The komo is the custodian of tradition and is concerned with all aspects of community life -- agriculture, judicial processes, and passage rites. Its masks are of elongated animal form decorated with actual horns of antelope, quills of porcupine, bird skulls, and other objects. Their headdress, worn horizontally, consists of an animal, covered with mud, with open jaw; often horns and feathers are attached. Masks of the kono, which enforces civic morality, are also elongated and encrusted with sacrificial material. The kono masks were also used in agricultural rituals, mostly to petition for a good harvest. They usually represent an animal head with long open snout and long ears standing in a V from the head, often covered with mud. In contrast to komo masks, which are covered with feathers, horns and teeth, those of the kono society are elegant and simple.

 The tji wara society members use a headdress representing, in the form of an antelope, the mythical being who taught men how to farm. The word tji means “work” and wara means “animal,” thus “working animal.” There are antelopes with vertical or horizontal direction of the horns. In the past the purpose of the tji wara association was to encourage cooperation among all members of the community to ensure a successful crop. In recent time, however, the Bambara concept of tji wara has become associated with the notion of good farmer, and the tji wara masqueraders are regarded as a farming beast. The Bambara sponsor farming contests where the tji wara masqueraders perform. Always performing together in a male and female pair, the coupling of the antelope masqueraders speaks of fertility and agricultural abundance. According to one interpretation, the male antelope represents the sun and the female the earth. The antelope imagery of the carved headdress was inspired by a Bambara myth that recounts the story of a mythical beast (half antelope and half human) who introduced agriculture to the Bambara people. The dance performed by the masqueraders mimes the movements of the antelope. Antelope headdress in the vertical style, found in eastern Bambara territory, have a pair of upright horns. The male antelopes are decorated with a mane consisting of rows of openwork zigzag patterns and gracefully curved horns, while the female antelope supports baby antelopes on their back and have straight horns. The dancers appeared holding two sticks in their hands, their leaps imitating the jumps of the antelopes. From the artistic point of view the tji wara are probably the finest examples of stylized African art, for with a delicate play of line the sensitive carvings display the natural beauty of the living antelope.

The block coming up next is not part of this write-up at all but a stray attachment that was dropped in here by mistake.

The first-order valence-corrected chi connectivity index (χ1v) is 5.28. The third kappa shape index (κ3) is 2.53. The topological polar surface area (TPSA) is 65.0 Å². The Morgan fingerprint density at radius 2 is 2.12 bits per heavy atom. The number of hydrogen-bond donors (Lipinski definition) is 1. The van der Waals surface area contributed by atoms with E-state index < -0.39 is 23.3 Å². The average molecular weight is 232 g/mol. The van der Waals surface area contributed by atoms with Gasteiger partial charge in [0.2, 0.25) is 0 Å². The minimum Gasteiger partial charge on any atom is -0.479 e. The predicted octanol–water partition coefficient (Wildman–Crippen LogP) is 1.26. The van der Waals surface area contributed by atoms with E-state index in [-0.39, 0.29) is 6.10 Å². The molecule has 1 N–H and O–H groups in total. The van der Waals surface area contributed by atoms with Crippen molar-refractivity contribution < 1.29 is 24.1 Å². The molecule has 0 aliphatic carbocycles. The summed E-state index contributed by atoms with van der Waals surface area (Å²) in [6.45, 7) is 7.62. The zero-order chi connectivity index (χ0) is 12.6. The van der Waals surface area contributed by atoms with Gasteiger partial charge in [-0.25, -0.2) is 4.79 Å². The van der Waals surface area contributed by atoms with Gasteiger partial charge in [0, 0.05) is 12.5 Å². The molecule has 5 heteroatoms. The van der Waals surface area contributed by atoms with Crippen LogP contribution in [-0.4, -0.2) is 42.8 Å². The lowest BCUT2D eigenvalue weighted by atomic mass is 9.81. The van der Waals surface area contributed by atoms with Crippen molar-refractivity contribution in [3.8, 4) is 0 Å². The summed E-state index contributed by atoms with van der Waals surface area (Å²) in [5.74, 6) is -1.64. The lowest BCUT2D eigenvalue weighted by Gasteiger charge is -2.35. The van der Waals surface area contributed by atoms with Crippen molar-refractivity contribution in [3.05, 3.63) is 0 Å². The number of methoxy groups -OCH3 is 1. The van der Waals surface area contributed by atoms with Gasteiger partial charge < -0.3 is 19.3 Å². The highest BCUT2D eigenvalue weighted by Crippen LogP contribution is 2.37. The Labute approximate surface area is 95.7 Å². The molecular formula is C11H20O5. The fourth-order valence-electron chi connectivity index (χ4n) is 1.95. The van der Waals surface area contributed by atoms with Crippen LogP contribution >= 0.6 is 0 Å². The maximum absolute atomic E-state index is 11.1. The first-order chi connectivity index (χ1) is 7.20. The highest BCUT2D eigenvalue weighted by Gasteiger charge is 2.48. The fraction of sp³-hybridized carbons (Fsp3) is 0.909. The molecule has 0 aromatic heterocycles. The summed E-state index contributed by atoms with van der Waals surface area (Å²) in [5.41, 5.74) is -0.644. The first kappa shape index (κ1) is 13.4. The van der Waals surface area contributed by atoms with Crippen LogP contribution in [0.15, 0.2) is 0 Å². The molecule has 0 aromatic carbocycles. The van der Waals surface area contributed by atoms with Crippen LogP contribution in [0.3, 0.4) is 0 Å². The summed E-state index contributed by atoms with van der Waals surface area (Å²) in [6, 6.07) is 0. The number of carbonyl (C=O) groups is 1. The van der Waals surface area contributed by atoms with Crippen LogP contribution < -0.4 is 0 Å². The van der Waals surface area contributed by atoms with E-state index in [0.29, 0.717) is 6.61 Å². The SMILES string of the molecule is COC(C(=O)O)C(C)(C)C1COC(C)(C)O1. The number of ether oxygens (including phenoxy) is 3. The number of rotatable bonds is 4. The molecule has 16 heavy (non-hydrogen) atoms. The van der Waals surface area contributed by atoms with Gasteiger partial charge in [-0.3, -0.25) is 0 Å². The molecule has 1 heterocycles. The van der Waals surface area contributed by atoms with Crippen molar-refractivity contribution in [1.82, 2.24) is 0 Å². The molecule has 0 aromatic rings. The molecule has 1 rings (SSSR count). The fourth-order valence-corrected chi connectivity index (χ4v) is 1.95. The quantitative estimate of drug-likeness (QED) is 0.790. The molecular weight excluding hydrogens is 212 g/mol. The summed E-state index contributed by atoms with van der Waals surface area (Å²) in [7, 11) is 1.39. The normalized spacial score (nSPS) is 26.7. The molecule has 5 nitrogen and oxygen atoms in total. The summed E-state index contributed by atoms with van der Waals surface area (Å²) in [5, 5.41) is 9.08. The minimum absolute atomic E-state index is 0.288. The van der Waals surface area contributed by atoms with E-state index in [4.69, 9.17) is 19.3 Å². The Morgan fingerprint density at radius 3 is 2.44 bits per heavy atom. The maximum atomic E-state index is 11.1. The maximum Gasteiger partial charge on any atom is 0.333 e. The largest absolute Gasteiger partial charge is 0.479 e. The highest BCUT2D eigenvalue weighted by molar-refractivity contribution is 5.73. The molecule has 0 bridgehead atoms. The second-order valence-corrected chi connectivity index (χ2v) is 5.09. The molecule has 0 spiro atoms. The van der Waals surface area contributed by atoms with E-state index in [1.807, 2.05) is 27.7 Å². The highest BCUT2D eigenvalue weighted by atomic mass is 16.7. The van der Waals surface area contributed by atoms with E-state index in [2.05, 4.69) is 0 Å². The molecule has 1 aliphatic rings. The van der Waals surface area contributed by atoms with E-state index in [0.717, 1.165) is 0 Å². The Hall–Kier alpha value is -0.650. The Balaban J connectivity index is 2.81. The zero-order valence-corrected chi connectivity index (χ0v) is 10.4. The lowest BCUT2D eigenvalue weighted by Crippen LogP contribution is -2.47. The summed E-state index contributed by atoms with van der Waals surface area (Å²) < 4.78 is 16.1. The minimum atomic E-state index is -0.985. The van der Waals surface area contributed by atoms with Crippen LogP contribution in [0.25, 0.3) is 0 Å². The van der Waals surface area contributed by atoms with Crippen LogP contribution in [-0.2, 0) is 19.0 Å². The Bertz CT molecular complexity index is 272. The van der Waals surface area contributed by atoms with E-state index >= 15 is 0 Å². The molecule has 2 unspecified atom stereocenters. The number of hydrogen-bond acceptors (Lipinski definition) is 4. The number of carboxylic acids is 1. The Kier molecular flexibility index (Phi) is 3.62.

In traditional African societies, a childless marriage is a grave problem. Further, childlessness seems to be the wife’s problem to resolve. Women with fertility and childbearing problems in Bambara society affiliate with gwan, an association that is especially concerned with such problems. Women who avail themselves of its ministrations and who succeed in bearing children make extra sacrifices to gwan, dedicate their children to it, and name them after the sculptures associated with the association. Gwan sculptures occur in groups and are normally enshrined. An ensemble includes a mother-and-child figure, the father, and several other male and female figures. They are considered to be extremely beautiful. They illustrate ideals of physical beauty and ideals of character and action. The figures are brought out of the shrine to appear in annual public ceremonies. At such times, the figures are washed and oiled and then dressed in loincloths, head ties, and beads, all of which are contributed by the women of the village. The size of the statues may vary from 12 inches to 4 feet. The figures are usually with a dignified air. Some have the arms separated from the body, flat palms facing forward, the hands sometimes attached to the thighs. They may have crest-like hairdos with several braids falling on their breasts. In the same style, representations of musicians and of lance-carrying warriors are found. There are also carvings with Janus head. Ancestor figures of the Bambara clearly derive from the same artistic tradition, as do many of those of the Dogon. Rectangular intersection of flat planes is a stylistic feature common to Bambara and Dogon sculpture.

 There are also reliquary figures in form of a woman, having an oval cavity below the breasts, marionette figures, and others.

 

African Tribal Art from Mali, African Origins Tribal Art Gallery, Melbourne, Australia